During the pandemic, as the world isolated from COVID-19, Tatiana and Mario Cruz got hooked on kayak fishing.
When they lost their jobs — Mario as a chauffer and Tatiana as an event organizer — the Puerto Rican couple turned their hobby into a mission.
“We finally had the time to do what we liked most, which was kayak fishing,” said Tatiana.
Thus, Tampa Bay Kayak Anglers was born. The nonprofit foundation was created to educate people about fishing and kayaking. The organization recently hosted summer camps for children ages 8 to 16 in Mobbly Bayou Wilderness Preserve in Oldsmar, north of St. Petersburg. Another camp has filled up for the week of July 25.
In 2017, Mario Cruz started a group on social media to share photos and information about how to fish safely.
Not only did friends and family call the couple to ask them what equipment and boats to buy, but the Cruzes suddenly began receiving inquires from others.
“We started receiving calls from people we didn’t know asking where to go with the kayak ... and most of the people were Spanish-speaking,” Tatiana Cruz said.
At that point, the Cruzes decided that their hobby could become a family business. Out of about 10 calls, nine would be from Hispanics asking if they taught fishing or if they could join the couple on kayaking trips.
“Many did not know that you need a license to fish,” said Tatiana, 38, who said people can be fined for doing so without one. “You cannot go with a fishing rod wherever you want. ... That is illegal. So we began to educate little by little.”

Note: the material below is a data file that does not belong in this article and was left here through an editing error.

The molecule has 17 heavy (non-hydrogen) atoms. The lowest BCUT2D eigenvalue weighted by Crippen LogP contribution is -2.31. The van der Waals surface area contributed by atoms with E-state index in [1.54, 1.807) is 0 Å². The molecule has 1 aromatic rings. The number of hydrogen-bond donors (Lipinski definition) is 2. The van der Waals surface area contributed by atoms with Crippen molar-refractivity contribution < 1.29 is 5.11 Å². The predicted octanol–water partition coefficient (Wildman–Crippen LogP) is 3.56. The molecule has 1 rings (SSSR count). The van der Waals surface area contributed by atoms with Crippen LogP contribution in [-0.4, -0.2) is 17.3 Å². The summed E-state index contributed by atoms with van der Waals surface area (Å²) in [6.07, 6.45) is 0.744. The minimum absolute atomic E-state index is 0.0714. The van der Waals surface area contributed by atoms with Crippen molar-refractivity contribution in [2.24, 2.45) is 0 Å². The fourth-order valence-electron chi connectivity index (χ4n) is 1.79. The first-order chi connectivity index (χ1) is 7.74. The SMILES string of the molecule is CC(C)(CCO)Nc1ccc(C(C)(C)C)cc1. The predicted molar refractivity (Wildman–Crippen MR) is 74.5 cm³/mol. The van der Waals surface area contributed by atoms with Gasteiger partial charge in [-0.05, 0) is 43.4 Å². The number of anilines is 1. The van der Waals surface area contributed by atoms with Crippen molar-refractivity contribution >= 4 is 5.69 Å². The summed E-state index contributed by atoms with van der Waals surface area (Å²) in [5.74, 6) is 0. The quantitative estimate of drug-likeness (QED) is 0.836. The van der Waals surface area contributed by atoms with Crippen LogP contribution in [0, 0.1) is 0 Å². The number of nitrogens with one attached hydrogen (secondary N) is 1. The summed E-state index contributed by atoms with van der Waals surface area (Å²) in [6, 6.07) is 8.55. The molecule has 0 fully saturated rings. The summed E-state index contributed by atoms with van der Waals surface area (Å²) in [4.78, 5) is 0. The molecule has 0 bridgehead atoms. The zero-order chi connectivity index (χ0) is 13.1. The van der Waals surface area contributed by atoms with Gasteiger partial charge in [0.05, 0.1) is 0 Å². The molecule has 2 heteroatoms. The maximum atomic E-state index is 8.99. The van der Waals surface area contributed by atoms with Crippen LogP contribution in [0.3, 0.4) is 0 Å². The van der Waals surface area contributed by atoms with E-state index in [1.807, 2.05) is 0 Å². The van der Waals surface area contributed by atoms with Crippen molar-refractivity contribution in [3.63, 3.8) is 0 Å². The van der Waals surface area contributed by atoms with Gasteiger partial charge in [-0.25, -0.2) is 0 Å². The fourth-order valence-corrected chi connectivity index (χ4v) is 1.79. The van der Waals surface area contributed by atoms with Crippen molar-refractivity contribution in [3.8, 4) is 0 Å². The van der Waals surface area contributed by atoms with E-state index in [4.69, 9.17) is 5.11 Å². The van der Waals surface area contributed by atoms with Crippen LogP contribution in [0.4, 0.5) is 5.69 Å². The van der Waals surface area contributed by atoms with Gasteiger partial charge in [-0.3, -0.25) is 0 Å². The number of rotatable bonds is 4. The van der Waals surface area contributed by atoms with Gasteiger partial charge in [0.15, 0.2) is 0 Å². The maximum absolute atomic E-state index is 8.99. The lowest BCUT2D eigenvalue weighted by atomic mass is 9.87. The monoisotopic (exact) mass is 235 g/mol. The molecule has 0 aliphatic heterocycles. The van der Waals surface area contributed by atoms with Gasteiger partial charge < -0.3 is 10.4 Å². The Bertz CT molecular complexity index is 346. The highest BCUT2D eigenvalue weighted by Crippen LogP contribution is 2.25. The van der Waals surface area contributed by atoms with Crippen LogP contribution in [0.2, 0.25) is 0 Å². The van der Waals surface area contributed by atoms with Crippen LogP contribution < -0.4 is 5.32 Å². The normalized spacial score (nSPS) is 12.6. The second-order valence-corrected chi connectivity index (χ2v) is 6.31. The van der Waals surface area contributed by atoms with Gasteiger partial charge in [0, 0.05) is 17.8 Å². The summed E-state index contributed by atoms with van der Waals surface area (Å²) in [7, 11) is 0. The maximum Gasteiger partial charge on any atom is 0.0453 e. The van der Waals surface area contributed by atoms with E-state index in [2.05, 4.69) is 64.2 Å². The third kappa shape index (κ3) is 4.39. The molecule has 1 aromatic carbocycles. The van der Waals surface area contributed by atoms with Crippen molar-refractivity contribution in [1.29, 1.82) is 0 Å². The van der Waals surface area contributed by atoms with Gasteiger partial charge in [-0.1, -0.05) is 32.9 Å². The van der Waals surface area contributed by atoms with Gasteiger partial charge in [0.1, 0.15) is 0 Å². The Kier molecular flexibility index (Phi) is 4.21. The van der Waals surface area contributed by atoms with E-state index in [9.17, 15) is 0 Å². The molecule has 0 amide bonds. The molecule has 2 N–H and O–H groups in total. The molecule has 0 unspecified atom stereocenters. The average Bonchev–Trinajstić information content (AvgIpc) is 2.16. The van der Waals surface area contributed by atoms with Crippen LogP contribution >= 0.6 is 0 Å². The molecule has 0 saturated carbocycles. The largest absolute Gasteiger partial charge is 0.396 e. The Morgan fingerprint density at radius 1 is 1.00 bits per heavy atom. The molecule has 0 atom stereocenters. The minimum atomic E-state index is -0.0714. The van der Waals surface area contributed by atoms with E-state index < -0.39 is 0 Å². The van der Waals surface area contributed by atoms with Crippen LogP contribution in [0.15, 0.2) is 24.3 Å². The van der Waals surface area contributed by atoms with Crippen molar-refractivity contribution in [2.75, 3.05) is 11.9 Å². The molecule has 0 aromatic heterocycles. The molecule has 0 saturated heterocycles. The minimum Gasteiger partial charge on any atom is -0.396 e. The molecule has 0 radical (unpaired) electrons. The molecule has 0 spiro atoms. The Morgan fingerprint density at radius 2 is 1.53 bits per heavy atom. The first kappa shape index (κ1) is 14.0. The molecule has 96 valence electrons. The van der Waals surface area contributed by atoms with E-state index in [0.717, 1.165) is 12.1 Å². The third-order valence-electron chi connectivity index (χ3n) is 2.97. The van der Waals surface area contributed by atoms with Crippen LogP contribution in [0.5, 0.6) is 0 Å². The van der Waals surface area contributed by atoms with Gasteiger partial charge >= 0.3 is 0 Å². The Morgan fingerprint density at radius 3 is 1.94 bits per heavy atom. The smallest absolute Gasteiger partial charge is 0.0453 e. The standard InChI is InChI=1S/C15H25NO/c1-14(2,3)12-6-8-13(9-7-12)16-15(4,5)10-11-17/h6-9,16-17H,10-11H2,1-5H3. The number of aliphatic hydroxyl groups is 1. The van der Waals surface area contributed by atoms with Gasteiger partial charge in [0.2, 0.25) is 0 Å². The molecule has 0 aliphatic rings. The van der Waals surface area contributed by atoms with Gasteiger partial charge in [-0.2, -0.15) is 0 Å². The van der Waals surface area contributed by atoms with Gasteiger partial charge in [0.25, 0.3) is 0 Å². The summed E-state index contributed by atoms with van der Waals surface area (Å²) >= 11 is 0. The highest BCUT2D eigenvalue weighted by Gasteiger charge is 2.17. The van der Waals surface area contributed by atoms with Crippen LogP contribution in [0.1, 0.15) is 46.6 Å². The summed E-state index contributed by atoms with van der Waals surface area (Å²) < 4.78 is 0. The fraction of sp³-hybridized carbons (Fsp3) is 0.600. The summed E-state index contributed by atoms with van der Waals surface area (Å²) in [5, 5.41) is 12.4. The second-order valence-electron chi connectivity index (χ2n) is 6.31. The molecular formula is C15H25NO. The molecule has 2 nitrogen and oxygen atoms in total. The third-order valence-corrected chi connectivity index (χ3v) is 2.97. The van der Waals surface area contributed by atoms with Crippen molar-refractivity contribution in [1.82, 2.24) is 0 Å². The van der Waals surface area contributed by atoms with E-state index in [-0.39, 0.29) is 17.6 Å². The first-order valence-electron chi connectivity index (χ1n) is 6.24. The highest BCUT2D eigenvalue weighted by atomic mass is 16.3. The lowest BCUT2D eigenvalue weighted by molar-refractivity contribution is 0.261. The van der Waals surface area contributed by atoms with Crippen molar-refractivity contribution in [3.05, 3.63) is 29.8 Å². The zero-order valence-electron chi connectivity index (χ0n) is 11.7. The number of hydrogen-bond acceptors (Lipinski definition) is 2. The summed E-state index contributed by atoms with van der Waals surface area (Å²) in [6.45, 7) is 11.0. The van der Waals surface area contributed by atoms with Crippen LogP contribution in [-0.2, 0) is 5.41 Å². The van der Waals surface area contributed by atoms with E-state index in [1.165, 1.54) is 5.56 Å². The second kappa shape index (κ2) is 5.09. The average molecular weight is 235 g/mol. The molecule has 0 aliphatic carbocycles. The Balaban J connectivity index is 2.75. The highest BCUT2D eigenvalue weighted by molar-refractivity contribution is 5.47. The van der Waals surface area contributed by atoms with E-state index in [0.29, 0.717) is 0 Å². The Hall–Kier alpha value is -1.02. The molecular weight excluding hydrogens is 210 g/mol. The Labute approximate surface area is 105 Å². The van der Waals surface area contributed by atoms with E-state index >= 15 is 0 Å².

Last year they decided to invest their summer vacation money to go to Orlando for the International Convention of Allied Sportfishing Trades, the world’s largest sport-fishing trade show. The event helps drive sales of recreational fishing products throughout the year.
During the trade show, the couple began talking to different fishing brands and realized they could educate the community about kayak fishing.
The Cruzes also recognized “there was a great need for organizations to connect with the Hispanic community,” said Mario, 48, who teaches educational seminars in Spanish and English. The talks began in March and have been a success.
During the Orlando event, the Cruzes found guidance and financial help from other organizations when they explained that they wanted to do free seminars for the community.
“We promote everything in the clinics — the kayaks, the life jackets, the fishing rods,” Tatiana Cruz said.
The Cruzes recently started the summer camps, and like their seminar venture, seats filled up quickly.
Tatiana Cruz said the camps are run by her husband with two volunteers. Children have the opportunity to fish, and each child receives a fishing rod and a box of supplies.
“They are going to keep it after the camp so they can continue in the sport of fishing,” said Tatiana, who is the mother of two girls, ages 8 and 2.
“Fishing is good for mental health — it’s like meditating,” she said. “We go with the kayaks in such a beautiful area. For me, it is like a religion, being there in nature and contemplating things.”
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For more information, visit Tampabaykayakanglers.org.